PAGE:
Good theology (and by good I mean accurate to scripture and not containing falsehood) must be practical and practicable. Why wouldn’t it be? Theology is knowledge about God. Who He is, what He has done, and how we relate to Him. Why should we find this to be empty. I would suggest that good theology will actually lead us to a deeper experience of God. However for this to be the case it must move beyond merely head knowledge and intellectual discussions into the realm of day to day life. It must be understood on a heart level, not just a head level. Applied to our spirit, not just our paper.
    For instance (and this is the tough part) consider the doctrine of salvation. We can talk (debate?) about what it means to be reconciled, justified, and having had our sins atoned for by the blood sacrifice of Christ. All of which is true. However what often brings tears to my eyes is that Christ died for me. I am his, and he is mine – no matter what big words you use. Secondary to that is the practicality of knowing that Christ died for many who have not yet heard or understood. They remain lost – a fact that ought to bring tears to our eyes (and prayers?), and motivation to our steps.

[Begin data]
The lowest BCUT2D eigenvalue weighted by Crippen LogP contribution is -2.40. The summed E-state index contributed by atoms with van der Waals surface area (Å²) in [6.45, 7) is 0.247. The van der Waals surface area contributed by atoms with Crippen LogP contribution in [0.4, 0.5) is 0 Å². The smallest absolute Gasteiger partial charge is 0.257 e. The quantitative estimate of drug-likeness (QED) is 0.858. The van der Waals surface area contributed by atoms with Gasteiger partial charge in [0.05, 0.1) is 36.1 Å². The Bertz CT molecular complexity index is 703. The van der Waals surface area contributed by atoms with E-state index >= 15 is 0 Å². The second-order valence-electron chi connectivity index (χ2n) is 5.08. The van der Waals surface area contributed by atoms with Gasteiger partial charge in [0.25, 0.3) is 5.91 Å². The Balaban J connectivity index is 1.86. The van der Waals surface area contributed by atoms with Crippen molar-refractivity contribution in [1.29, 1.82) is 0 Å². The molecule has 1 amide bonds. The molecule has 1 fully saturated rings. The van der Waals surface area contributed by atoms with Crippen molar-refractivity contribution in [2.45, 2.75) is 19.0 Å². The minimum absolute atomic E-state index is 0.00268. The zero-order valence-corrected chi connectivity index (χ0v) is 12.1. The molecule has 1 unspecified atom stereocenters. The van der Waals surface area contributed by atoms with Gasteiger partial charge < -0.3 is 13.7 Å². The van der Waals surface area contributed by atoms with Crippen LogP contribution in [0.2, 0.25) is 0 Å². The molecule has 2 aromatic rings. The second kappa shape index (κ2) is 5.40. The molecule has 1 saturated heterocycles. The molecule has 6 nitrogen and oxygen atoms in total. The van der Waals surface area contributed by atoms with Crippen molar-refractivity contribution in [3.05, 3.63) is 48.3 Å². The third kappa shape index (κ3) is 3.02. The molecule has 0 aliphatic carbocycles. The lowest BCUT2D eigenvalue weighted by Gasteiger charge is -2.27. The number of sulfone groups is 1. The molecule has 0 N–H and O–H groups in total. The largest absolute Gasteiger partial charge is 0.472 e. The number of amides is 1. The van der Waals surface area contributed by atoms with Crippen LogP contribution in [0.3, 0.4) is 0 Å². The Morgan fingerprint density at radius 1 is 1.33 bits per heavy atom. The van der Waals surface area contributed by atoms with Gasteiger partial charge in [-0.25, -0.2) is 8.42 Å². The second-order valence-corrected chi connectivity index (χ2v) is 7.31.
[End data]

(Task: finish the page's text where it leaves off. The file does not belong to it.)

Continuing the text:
Do we need the intellectual understanding? Yes!

    Is the hunger for experiencing God and the the things of God genuine and good? Yes!

    However shouldn’t a correct understanding of God (Theology) lead us to meaningful experiences? I suspect that it should. In fact, it is essential to our walk as Christians and not getting led astray. If we are intellectual only we become dry and cold. If we are ruled by our emotional experiences we often end up disillusioned when things don’t work out. Good Theology is practical and practicable for our daily lives.
    Hopefully my thoughts come through clearly and provided some food for thought.